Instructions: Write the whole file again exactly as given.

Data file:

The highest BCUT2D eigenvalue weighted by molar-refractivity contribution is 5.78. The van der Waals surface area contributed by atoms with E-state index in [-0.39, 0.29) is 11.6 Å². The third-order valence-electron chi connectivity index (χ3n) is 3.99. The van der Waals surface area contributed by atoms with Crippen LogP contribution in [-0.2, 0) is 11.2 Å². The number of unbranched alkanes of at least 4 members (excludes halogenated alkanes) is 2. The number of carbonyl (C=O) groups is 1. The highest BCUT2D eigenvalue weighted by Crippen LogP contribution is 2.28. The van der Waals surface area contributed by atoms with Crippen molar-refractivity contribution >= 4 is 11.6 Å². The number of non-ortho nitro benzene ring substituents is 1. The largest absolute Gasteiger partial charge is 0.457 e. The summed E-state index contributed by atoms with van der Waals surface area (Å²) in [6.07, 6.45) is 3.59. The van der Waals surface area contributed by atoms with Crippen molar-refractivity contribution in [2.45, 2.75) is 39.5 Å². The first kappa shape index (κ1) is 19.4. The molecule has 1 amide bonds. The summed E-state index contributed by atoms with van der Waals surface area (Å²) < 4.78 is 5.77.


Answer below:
The highest BCUT2D eigenvalue weighted by molar-refractivity contribution is 5.78. The van der Waals surface area contributed by atoms with E-state index in [-0.39, 0.29) is 11.6 Å². The third-order valence-electron chi connectivity index (χ3n) is 3.99. The van der Waals surface area contributed by atoms with Crippen LogP contribution in [-0.2, 0) is 11.2 Å². The number of unbranched alkanes of at least 4 members (excludes halogenated alkanes) is 2. The number of carbonyl (C=O) groups is 1. The highest BCUT2D eigenvalue weighted by Crippen LogP contribution is 2.28. The van der Waals surface area contributed by atoms with Crippen molar-refractivity contribution >= 4 is 11.6 Å². The number of non-ortho nitro benzene ring substituents is 1. The largest absolute Gasteiger partial charge is 0.457 e. The summed E-state index contributed by atoms with van der Waals surface area (Å²) in [6.07, 6.45) is 3.59. The van der Waals surface area contributed by atoms with Crippen molar-refractivity contribution in [2.45, 2.75) is 39.5 Å². The first kappa shape index (κ1) is 19.4. The molecule has 1 amide bonds. The summed E-state index contributed by atoms with van der Waals surface area (Å²) < 4.78 is 5.77.